Peter simply summarizes the story we find in Luke’s Gospel, beginning with the baptism of John, the anointing of the Spirit on Jesus of Nazareth, his healing miracles, death, and resurrection. There is an emphasis on the theme of testimony and knowledge. He starts off in verse 37 by telling the listeners that they already know the story, and stresses that he and his friends were witnesses of both his life and his resurrection from the dead, noting that they ate and drank with him at that time. That is, what they witnessed was not merely a vision, but an actual living person in the flesh who commanded them to testify. He also describes the prophets as a kind of proto-witnesses, in the sense that they testified about Jesus even before his days on earth.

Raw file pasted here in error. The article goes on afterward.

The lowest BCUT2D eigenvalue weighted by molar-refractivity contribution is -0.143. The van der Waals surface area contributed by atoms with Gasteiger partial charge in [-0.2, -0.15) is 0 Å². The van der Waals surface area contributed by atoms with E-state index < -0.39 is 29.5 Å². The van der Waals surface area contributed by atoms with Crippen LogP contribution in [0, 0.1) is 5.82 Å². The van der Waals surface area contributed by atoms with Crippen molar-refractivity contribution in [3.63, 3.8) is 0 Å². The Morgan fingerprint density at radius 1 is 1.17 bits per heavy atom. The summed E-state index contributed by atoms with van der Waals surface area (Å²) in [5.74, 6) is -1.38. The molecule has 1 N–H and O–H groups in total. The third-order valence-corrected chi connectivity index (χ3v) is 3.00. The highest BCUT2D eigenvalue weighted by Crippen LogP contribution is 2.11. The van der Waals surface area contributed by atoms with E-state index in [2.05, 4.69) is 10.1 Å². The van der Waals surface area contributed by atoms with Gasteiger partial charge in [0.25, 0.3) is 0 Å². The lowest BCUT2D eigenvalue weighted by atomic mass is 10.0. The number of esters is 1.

Another theme of the sermon is ‘appointment’, for want of a better word. Peter and the other eye-witnesses had been chosen ahead of time, or more literally ‘fore-appointed’. The Greek term suggests the idea of having had hands laid on them beforehand. These eye-witnesses Jesus commanded to testify about him. Jesus himself is anointed and appointed. To anoint someone was to charge, consecrate, and equip them with a significant task, for example, as a prophet, a priest, or a king; Jesus is shown to be all three in the New Testament. Jesus is also appointed as judge, not merely in the Old Testament sense of leader and defender of his people (although it includes that), but as ‘The Judge’ in the eschatological sense (cf Dan 12:2; Rev 20:11-12).